Growth of D. hansenii in Kiwifruit Wounds

All of the D. hansenii cultures (NT, MT, and ST) grew rapidly after they were administered to fruit wounds. The population of MT and ST cells, however, was significantly higher than the population of NT cells on each of 4 days following their inoculation into wounds (Figure 6). Importantly, the ability of yeast biocontrol agents to rapidly establish themselves and grow in fruit wounds once they are administered is considered a biocontrol trait that is essential for effective control.

FIGURE 6
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Figure 6. Growth dynamics of non-treated (NT) control, mannitol-treated (MT), and sorbitol-treated (ST) D. hansenii in kiwifruit wounds at 25°C. Fruits were wounded and inoculated with 10 μL suspension of MT or ST and NT yeast cells at 1 × 107 cells/mL. Data represent the mean ± standard deviation of three independent experiments, where each experiment consisted of three biological replicates (n = 9). Columns with different letters are significantly different according to a Duncan’s multiple range test at p < 0.05.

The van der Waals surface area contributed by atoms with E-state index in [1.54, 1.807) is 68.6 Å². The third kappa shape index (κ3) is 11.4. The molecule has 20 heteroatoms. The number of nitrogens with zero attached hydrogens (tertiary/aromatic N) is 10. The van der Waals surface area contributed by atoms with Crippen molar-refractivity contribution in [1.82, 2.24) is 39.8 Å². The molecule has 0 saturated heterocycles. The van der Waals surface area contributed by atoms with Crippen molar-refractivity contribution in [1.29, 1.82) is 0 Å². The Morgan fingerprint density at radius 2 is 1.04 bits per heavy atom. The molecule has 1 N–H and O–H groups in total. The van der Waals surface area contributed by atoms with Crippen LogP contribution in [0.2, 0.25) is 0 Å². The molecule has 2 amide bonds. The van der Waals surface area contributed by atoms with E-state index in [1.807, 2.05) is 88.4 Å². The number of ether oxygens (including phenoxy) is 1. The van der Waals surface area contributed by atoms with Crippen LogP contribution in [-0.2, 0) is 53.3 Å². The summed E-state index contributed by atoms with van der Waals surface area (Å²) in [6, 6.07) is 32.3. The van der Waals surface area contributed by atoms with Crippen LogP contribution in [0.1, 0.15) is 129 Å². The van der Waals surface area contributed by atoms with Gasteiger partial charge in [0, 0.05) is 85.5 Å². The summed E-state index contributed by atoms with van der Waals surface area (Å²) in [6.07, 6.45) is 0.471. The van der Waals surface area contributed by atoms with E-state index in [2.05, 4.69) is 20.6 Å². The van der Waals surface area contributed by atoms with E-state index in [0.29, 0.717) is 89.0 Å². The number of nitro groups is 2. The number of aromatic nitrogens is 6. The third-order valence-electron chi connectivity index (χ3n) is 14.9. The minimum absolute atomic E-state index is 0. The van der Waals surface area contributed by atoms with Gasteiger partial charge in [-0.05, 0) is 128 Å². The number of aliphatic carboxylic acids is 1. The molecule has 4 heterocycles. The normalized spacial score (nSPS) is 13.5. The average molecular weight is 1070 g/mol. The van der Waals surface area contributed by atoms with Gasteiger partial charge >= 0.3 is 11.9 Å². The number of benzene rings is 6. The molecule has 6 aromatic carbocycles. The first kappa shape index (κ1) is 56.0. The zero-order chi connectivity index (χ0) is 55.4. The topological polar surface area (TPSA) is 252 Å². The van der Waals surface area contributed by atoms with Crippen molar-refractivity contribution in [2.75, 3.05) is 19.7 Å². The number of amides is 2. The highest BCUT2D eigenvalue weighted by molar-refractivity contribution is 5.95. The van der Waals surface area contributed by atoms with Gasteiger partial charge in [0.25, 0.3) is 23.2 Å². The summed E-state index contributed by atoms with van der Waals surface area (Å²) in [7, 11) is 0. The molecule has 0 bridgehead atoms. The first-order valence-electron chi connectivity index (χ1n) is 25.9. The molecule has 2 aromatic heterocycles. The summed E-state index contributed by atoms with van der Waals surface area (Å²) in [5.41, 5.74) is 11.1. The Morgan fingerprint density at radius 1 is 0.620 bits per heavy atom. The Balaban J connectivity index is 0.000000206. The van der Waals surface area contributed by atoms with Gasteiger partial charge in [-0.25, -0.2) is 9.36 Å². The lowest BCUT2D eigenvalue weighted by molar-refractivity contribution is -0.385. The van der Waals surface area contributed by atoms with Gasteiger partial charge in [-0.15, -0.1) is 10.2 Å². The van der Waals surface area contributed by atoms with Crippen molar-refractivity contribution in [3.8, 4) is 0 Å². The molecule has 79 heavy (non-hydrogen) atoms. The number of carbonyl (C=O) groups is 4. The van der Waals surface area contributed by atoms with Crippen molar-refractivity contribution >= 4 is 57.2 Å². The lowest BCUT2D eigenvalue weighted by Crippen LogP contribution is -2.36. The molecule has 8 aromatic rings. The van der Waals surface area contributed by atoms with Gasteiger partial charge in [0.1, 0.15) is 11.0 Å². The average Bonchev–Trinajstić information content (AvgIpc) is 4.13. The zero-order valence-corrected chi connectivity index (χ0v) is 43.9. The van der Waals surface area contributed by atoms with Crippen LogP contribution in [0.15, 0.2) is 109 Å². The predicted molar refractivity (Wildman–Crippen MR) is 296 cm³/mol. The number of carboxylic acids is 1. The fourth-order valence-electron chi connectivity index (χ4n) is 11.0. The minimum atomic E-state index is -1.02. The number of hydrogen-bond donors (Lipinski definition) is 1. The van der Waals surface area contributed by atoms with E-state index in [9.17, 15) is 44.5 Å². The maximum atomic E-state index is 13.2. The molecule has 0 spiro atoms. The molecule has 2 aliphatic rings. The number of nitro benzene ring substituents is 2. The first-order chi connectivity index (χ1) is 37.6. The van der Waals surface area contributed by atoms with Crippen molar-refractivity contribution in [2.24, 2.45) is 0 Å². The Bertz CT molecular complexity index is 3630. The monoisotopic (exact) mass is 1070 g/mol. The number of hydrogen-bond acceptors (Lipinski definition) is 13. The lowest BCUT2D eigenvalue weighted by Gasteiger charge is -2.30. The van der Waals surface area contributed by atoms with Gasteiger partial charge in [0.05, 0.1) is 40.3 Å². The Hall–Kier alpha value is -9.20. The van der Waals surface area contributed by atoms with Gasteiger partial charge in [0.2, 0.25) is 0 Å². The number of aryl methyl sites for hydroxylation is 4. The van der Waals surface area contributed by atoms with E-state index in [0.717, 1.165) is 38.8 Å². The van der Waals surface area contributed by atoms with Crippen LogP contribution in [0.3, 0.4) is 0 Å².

Biocontrol Assay of D. hansenii Against Postharvest Diseases of Kiwifruit Fruits

As shown in Figure 7, the antagonistic yeast, D. hansenii, significantly reduced both disease incidence and lesion diameter of both blue mold and gray mold infections of kiwifruit caused by P. expansum and B. cinerea, respectively. Notably, the incidence of both blue and gray mold decay in fruit treated with NT cultures was about 20% lower than the control group where no yeast cells were administered, which had an incidence level of 100% for both pathogens. In contrast, disease incidence in kiwifruit treated with MT or ST cell groups was reduced significantly, relative to the NT control (Figure 7A). Correspondingly, lesion diameters caused by P. expansum and B. cinerea were significantly smaller on kiwifruit fruits inoculated with MT or ST cells, compared to lesion size in kiwifruit treated with NT cells (Figure 7B). These data indicate that D. hansenii significantly reduced both disease incidence and lesion size for both gray mold and blue mold pathogens, however, the use of yeast cells pretreated with mannitol or sorbitol further increased the level of control beyond the level observed for non-treated (NT) cells.